Boebert and her vicious, cruel, and hateful confederates should have the decency at least to spare us their platitudes. This environment, dangerous as it is for LGBTQ Americans, is one they created. This is them reaping what they have sown.
If this news is “awful,” as Boebert tweeted, I believe it is only because she is just as awful. So is every other Republican elected official who has gone along with the far-right lies about the LGBTQ community, who has sponsored or voted for or endorsed legislation targeting our community, who has used us as a wedge issue to turn out their bigoted base.
What happened in Colorado Springs was infuriatingly predictable precisely because of the environment the right has created. When you lie to Americans and tell them that an entire demographic of their fellow citizens is a threat to their children and to their freedom, demonizing them as predators and perverts, you have to expect there will be deadly consequences. We’ve been warning about this for two years now, telling you how afraid we felt, how wrong you were, how dangerous this was.
Republicans. Didn’t. Listen.
And now five innocent people are dead.
The Republican Party should be ashamed.
AMERICA should be ashamed.
In August, when I went to Florida to cover the Young Americans for Liberty conference, I made a pilgrimage to Pulse Nightclub, another LGBTQ venue where 49 innocent people were killed by a gunman in 2016. It was one of the most moving experiences of my life. These were people doing what I had done countless times – dancing in a gay bar, enjoying fellowship and community with others like them in a sanctuary from the hate of this world. They paid for that privilege with their lives. They died in the one place they should have been able to live free. It doesn’t bear thinking.
Colorado Springs won’t be the last violent attack on the LGBTQ community. More will follow. I hope, however, that this shooting gives the right – especially Republican elected officials – cause to reconsider their hateful rhetoric and bigoted positions. It isn’t working as an electoral strategy, as their thumping in the midterms show. For me, it is emboldening and inspiring the most dangerous people in their coalition to commit acts of unspeakable terror against a marginalized group.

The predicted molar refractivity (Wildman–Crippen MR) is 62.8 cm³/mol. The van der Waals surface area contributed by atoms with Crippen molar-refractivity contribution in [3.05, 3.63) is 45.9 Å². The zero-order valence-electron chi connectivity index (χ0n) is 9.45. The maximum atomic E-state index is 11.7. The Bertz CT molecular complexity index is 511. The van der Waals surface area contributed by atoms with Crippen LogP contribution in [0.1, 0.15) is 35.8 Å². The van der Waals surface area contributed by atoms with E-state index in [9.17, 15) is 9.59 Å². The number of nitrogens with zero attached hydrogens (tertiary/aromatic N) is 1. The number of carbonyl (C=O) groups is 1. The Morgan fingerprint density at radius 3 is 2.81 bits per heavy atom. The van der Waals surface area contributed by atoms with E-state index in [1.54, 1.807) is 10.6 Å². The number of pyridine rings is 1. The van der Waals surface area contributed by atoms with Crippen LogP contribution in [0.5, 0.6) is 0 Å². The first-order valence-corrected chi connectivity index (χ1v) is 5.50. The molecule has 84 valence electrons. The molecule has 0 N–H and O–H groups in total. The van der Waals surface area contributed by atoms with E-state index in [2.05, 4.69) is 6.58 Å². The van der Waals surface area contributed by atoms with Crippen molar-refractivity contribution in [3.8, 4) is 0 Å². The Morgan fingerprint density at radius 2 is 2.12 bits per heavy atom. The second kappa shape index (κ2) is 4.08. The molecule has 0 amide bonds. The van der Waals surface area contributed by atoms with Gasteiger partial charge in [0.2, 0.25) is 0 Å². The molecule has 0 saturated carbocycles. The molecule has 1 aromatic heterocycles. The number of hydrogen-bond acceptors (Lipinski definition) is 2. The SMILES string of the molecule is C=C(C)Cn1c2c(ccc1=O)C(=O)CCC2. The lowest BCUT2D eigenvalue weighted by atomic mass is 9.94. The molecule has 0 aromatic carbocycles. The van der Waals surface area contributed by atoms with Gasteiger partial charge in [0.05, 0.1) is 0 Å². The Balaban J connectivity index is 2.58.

To end on a more hopeful note, I would remind Republicans that support for same-sex marriage is at a record high, and that in my experience, even their own base isn’t as hateful as they are. I was very up front about my sexuality at that Young Americans for Liberty conference – a conference of college-aged libertarians and conservatives. They were all respectful, even kind and complimentary.
And just last week, I was wearing a new dress at a Walmart here in East Tennessee. A woman and I got in each other’s way, as is apt to happen in those narrow aisles. “Sorry sir,” she said, before noticing my dress. “I mean ma’am.”
“No,” I explained with a smile, “you were right. I just happen to be a man in a dress.”
“Oh!” she exclaimed, a little shocked. Without missing a beat, though, she added “well, you’re still pretty.”
Most Americans are good and decent and kind, and that includes GOP voters. Republican politicians like Lauren Boebert would do well to remember that. Whether this attack was a hate crime or not, they have created an environment where such an attack is more likely and lesser attacks are already happening. I pray this is a moment of deep reflection for the Lauren Boeberts of the world – and that they change their hateful ways before even more innocent blood is spilled.